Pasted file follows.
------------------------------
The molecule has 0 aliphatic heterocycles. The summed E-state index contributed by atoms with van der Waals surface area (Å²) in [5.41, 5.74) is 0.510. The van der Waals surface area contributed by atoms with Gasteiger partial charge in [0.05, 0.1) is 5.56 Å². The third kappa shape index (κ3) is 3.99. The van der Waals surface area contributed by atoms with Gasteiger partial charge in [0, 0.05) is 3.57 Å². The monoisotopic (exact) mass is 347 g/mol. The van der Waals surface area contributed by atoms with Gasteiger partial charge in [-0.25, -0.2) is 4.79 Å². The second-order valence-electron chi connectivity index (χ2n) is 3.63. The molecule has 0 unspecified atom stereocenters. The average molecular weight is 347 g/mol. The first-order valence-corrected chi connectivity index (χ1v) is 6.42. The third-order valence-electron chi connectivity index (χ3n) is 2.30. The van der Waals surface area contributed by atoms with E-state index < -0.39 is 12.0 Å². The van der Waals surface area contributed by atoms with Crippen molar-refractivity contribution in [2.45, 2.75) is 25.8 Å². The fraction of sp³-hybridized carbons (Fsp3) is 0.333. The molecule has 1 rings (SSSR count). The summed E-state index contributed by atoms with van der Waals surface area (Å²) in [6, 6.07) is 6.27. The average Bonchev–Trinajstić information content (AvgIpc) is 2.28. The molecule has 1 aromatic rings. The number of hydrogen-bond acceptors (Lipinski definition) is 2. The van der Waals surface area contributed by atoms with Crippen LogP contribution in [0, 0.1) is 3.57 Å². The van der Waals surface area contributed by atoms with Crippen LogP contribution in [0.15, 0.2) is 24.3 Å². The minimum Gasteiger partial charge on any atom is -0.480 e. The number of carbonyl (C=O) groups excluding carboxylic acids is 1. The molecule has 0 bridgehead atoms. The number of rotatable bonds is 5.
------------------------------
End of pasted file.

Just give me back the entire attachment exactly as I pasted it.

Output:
The molecule has 0 aliphatic heterocycles. The summed E-state index contributed by atoms with van der Waals surface area (Å²) in [5.41, 5.74) is 0.510. The van der Waals surface area contributed by atoms with Gasteiger partial charge in [0.05, 0.1) is 5.56 Å². The third kappa shape index (κ3) is 3.99. The van der Waals surface area contributed by atoms with Gasteiger partial charge in [0, 0.05) is 3.57 Å². The monoisotopic (exact) mass is 347 g/mol. The van der Waals surface area contributed by atoms with Gasteiger partial charge in [-0.25, -0.2) is 4.79 Å². The second-order valence-electron chi connectivity index (χ2n) is 3.63. The molecule has 0 unspecified atom stereocenters. The average molecular weight is 347 g/mol. The first-order valence-corrected chi connectivity index (χ1v) is 6.42. The third-order valence-electron chi connectivity index (χ3n) is 2.30. The van der Waals surface area contributed by atoms with E-state index < -0.39 is 12.0 Å². The van der Waals surface area contributed by atoms with Crippen molar-refractivity contribution in [2.45, 2.75) is 25.8 Å². The fraction of sp³-hybridized carbons (Fsp3) is 0.333. The molecule has 1 rings (SSSR count). The summed E-state index contributed by atoms with van der Waals surface area (Å²) in [6, 6.07) is 6.27. The average Bonchev–Trinajstić information content (AvgIpc) is 2.28. The molecule has 1 aromatic rings. The number of hydrogen-bond acceptors (Lipinski definition) is 2. The van der Waals surface area contributed by atoms with Crippen LogP contribution in [0, 0.1) is 3.57 Å². The van der Waals surface area contributed by atoms with Crippen LogP contribution in [0.15, 0.2) is 24.3 Å². The minimum Gasteiger partial charge on any atom is -0.480 e. The number of carbonyl (C=O) groups excluding carboxylic acids is 1. The molecule has 0 bridgehead atoms. The number of rotatable bonds is 5.